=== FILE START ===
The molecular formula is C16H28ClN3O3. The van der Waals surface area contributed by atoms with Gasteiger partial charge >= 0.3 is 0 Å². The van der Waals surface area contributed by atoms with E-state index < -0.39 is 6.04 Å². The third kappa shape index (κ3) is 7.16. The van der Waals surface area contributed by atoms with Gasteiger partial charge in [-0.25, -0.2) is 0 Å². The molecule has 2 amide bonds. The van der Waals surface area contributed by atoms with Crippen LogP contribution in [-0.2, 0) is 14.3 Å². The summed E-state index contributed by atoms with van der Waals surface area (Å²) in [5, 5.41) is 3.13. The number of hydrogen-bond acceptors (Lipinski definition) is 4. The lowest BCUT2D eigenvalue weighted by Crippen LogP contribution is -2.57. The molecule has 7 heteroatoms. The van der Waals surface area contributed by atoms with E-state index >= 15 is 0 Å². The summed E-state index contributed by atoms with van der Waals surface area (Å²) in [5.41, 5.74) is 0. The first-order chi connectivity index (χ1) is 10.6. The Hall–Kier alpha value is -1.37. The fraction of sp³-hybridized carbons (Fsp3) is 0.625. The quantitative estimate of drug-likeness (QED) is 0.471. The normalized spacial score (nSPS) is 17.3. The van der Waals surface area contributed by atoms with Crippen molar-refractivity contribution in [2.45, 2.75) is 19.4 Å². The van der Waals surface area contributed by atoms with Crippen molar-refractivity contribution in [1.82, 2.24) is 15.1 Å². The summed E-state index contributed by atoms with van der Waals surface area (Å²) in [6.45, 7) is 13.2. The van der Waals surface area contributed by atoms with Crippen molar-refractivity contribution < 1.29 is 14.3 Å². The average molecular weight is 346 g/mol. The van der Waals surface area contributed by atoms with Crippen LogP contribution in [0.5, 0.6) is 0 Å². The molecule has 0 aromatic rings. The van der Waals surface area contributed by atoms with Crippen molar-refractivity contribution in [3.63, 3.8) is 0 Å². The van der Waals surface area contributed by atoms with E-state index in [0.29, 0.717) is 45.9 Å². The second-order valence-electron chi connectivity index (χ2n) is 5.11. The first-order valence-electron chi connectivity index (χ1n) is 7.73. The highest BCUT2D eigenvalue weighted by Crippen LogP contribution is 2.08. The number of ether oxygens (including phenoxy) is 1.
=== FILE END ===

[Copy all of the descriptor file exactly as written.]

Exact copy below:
The molecular formula is C16H28ClN3O3. The van der Waals surface area contributed by atoms with Gasteiger partial charge >= 0.3 is 0 Å². The van der Waals surface area contributed by atoms with E-state index < -0.39 is 6.04 Å². The third kappa shape index (κ3) is 7.16. The van der Waals surface area contributed by atoms with Gasteiger partial charge in [-0.25, -0.2) is 0 Å². The molecule has 2 amide bonds. The van der Waals surface area contributed by atoms with Crippen LogP contribution in [-0.2, 0) is 14.3 Å². The summed E-state index contributed by atoms with van der Waals surface area (Å²) in [5, 5.41) is 3.13. The number of hydrogen-bond acceptors (Lipinski definition) is 4. The lowest BCUT2D eigenvalue weighted by Crippen LogP contribution is -2.57. The molecule has 7 heteroatoms. The van der Waals surface area contributed by atoms with E-state index >= 15 is 0 Å². The summed E-state index contributed by atoms with van der Waals surface area (Å²) in [5.41, 5.74) is 0. The first-order chi connectivity index (χ1) is 10.6. The Hall–Kier alpha value is -1.37. The fraction of sp³-hybridized carbons (Fsp3) is 0.625. The quantitative estimate of drug-likeness (QED) is 0.471. The normalized spacial score (nSPS) is 17.3. The van der Waals surface area contributed by atoms with Crippen molar-refractivity contribution in [2.45, 2.75) is 19.4 Å². The van der Waals surface area contributed by atoms with Crippen molar-refractivity contribution in [1.82, 2.24) is 15.1 Å². The summed E-state index contributed by atoms with van der Waals surface area (Å²) in [6.45, 7) is 13.2. The van der Waals surface area contributed by atoms with Crippen molar-refractivity contribution < 1.29 is 14.3 Å². The average molecular weight is 346 g/mol. The van der Waals surface area contributed by atoms with Crippen LogP contribution in [0.5, 0.6) is 0 Å². The molecule has 0 aromatic rings. The van der Waals surface area contributed by atoms with Crippen molar-refractivity contribution in [3.63, 3.8) is 0 Å². The van der Waals surface area contributed by atoms with E-state index in [0.29, 0.717) is 45.9 Å². The second-order valence-electron chi connectivity index (χ2n) is 5.11. The first-order valence-electron chi connectivity index (χ1n) is 7.73. The highest BCUT2D eigenvalue weighted by Crippen LogP contribution is 2.08. The number of ether oxygens (including phenoxy) is 1.